South African prehospital emergency care is regulated by the Constitution of the Republic of South Africa No. 108 of 1996 (‘the constitution’), the National Health Act No. 61 of 2003, the Health Professions Act No. 56 of 1974 and guidelines provided by the Health Professions Council of South Africa (HPCSA).1,2,3,4,5,6,7 Within the South African prehospital emergency care setting, there are three main levels of care: basic life support (BLS), intermediate life support (ILS) and advanced life support (ALS). The full scope of practice for each level of care is described in the HPCSA clinical guidelines.5,6,7

Prehospital emergency care is a primary healthcare service and according to the Health Professions Act refers to:

[T]he rescue, evaluation, treatment and care of an ill or injured person in an emergency care situation and the continuations of treatment and care during transportation of such person to or between health establishments.3,4 (p. 1)

According to the constitution, no one may be refused emergency treatment, but guidelines for these emergency interventions are lacking.1,8,9 Confusion exists between laypersons and emergency care providers about what constitutes an emergency, as numerous definitions for ‘emergency’ are found within South African regulation.8,10

The Mental Health Care Act No. 17 of 2002 (MHCA) regulates mental healthcare in SA and focuses on deinstitutionalisation – the integration of mental healthcare into the general healthcare setting – which ensures that mental healthcare starts at the primary healthcare level.11,12,13 Deinstitutionalisation has led to an increase in the presentation of mental healthcare users (MHCUs) in the primary healthcare setting.14,15 The MHCA provides guidance to different primary healthcare providers on the provision of mental healthcare, but fails to recognise prehospital emergency care providers’ role in the provision of primary mental healthcare.8,9,11 According to Chapter 5 (Section 40) of the MHCA, the well-being of an MHCU is the responsibility of the South African Police Services (SAPS) in the prehospital setting.11,16,17 This means that SAPS members must make clinical decisions regarding an MHCU’s mental status without medical training or understanding of mental illness.17 An MHCU can present with changes in emotion, thinking and behaviour, which may cause impairment in their daily functionality – a behavioural disturbance, or in the case of a behavioural emergency, as defined by Kleespies, ‘a situation in which the impairment in a person’s thinking, emotions and behaviour places the person or bystanders in imminent physical harm’.18,19,20,21,22 According to all the aforementioned legislation, no treatment may be provided involuntarily – without consent.2,3,11 The only exception is during a behavioural emergency, and it is described in the MHCA, Chapter 3 (Section 9).11 Healthcare providers, which include prehospital emergency care providers, may provide involuntary care, treatment and rehabilitation to an MHCU, but it is unclear how this involuntary care and treatment should be provided in the prehospital setting.8,9,11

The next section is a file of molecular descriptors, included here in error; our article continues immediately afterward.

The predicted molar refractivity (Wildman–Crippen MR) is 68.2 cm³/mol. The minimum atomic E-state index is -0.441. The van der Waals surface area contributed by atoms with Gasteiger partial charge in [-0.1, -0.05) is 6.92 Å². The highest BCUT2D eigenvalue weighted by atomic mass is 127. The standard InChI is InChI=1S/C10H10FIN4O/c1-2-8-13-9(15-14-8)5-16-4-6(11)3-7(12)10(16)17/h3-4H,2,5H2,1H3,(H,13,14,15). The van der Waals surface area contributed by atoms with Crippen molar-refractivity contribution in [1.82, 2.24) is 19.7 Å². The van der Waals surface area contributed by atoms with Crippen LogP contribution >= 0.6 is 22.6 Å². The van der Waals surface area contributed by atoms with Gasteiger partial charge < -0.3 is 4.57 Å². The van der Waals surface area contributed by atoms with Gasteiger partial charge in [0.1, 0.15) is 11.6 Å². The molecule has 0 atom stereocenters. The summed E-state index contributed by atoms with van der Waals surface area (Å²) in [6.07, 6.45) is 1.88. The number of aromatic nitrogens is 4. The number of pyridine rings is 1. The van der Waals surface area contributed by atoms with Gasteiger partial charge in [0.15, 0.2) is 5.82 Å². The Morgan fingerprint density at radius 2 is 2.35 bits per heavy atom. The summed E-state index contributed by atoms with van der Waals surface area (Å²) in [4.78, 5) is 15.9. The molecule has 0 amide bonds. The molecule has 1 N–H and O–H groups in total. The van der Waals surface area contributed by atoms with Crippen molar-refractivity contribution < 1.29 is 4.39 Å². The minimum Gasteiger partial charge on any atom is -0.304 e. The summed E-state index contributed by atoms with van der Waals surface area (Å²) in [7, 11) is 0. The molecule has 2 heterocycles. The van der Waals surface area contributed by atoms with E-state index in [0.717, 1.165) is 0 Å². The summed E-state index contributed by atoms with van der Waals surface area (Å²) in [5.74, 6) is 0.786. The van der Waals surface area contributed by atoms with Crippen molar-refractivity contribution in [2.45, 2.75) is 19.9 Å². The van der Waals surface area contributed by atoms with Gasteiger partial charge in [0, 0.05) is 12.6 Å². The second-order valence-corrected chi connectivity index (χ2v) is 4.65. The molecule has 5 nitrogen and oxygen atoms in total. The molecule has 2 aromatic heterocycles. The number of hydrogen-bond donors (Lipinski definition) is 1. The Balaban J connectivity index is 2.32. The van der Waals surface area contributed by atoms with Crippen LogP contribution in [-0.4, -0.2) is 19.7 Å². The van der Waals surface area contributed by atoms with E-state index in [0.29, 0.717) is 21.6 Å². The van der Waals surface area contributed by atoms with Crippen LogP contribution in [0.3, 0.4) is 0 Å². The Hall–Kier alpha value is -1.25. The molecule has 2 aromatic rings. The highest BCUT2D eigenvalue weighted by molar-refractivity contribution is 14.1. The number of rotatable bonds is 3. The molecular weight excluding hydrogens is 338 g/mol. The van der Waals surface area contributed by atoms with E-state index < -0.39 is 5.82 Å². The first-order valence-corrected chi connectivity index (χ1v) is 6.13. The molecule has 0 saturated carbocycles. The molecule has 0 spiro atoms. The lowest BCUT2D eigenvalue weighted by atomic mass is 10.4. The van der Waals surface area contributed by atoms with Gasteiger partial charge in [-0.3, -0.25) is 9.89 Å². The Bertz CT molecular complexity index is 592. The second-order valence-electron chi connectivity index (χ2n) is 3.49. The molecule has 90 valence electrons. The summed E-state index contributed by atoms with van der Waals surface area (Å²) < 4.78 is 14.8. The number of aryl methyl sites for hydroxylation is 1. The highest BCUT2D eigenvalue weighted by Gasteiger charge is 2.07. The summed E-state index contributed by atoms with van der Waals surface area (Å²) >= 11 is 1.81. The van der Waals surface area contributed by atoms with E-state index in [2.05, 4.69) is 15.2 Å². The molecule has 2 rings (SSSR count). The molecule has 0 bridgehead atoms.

Even in countries such as Australia and the United Kingdom, where legislative support is provided to prehospital emergency care providers, they still lack the skills and knowledge to appropriately manage an MHCU and remain uncertain of their roles during the management of an MHCU.23,24,25,26 Studies have found that some prehospital emergency care providers considered behavioural emergencies a waste of emergency service resources.25,26